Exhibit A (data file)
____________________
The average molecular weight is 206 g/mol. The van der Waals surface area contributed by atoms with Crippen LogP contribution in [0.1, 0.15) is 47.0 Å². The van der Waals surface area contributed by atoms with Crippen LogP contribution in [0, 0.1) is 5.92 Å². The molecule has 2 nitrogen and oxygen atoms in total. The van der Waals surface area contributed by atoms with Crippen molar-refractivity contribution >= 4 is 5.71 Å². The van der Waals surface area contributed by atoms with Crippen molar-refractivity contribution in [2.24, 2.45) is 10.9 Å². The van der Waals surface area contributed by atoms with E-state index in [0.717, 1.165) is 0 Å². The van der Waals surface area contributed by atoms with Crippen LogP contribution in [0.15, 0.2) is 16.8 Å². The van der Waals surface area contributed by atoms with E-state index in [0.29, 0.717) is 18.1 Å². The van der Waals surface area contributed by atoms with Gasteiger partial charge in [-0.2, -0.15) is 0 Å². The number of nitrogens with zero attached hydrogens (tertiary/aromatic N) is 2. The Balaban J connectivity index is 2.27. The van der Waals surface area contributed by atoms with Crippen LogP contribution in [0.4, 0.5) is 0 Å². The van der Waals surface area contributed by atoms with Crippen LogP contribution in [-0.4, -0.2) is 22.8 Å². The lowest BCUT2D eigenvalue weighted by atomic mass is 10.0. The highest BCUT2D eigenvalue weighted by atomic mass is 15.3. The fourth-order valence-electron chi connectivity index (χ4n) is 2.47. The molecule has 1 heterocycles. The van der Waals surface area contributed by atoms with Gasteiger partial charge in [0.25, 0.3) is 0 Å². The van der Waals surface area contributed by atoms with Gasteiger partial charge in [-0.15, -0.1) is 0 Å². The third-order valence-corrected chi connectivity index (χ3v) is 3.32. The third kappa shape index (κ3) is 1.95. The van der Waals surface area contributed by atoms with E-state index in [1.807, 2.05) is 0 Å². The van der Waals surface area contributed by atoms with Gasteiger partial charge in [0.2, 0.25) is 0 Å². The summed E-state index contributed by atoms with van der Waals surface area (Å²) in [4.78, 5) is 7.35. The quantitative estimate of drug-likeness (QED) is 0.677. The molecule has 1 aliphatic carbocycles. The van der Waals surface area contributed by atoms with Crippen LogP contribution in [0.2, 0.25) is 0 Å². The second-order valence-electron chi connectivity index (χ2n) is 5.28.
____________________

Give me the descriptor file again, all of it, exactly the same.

The average molecular weight is 206 g/mol. The van der Waals surface area contributed by atoms with Crippen LogP contribution in [0.1, 0.15) is 47.0 Å². The van der Waals surface area contributed by atoms with Crippen LogP contribution in [0, 0.1) is 5.92 Å². The molecule has 2 nitrogen and oxygen atoms in total. The van der Waals surface area contributed by atoms with Crippen molar-refractivity contribution >= 4 is 5.71 Å². The van der Waals surface area contributed by atoms with Crippen molar-refractivity contribution in [2.24, 2.45) is 10.9 Å². The van der Waals surface area contributed by atoms with E-state index in [0.717, 1.165) is 0 Å². The van der Waals surface area contributed by atoms with Crippen LogP contribution in [0.15, 0.2) is 16.8 Å². The van der Waals surface area contributed by atoms with E-state index in [0.29, 0.717) is 18.1 Å². The van der Waals surface area contributed by atoms with Gasteiger partial charge in [-0.2, -0.15) is 0 Å². The number of nitrogens with zero attached hydrogens (tertiary/aromatic N) is 2. The Balaban J connectivity index is 2.27. The van der Waals surface area contributed by atoms with Crippen LogP contribution in [0.4, 0.5) is 0 Å². The van der Waals surface area contributed by atoms with Crippen LogP contribution in [-0.4, -0.2) is 22.8 Å². The lowest BCUT2D eigenvalue weighted by atomic mass is 10.0. The highest BCUT2D eigenvalue weighted by atomic mass is 15.3. The fourth-order valence-electron chi connectivity index (χ4n) is 2.47. The molecule has 1 heterocycles. The van der Waals surface area contributed by atoms with Gasteiger partial charge in [0.25, 0.3) is 0 Å². The van der Waals surface area contributed by atoms with Gasteiger partial charge in [-0.15, -0.1) is 0 Å². The third-order valence-corrected chi connectivity index (χ3v) is 3.32. The third kappa shape index (κ3) is 1.95. The van der Waals surface area contributed by atoms with E-state index in [1.807, 2.05) is 0 Å². The van der Waals surface area contributed by atoms with Gasteiger partial charge in [0.2, 0.25) is 0 Å². The summed E-state index contributed by atoms with van der Waals surface area (Å²) in [4.78, 5) is 7.35. The quantitative estimate of drug-likeness (QED) is 0.677. The molecule has 1 aliphatic carbocycles. The van der Waals surface area contributed by atoms with Crippen LogP contribution in [0.2, 0.25) is 0 Å². The second-order valence-electron chi connectivity index (χ2n) is 5.28.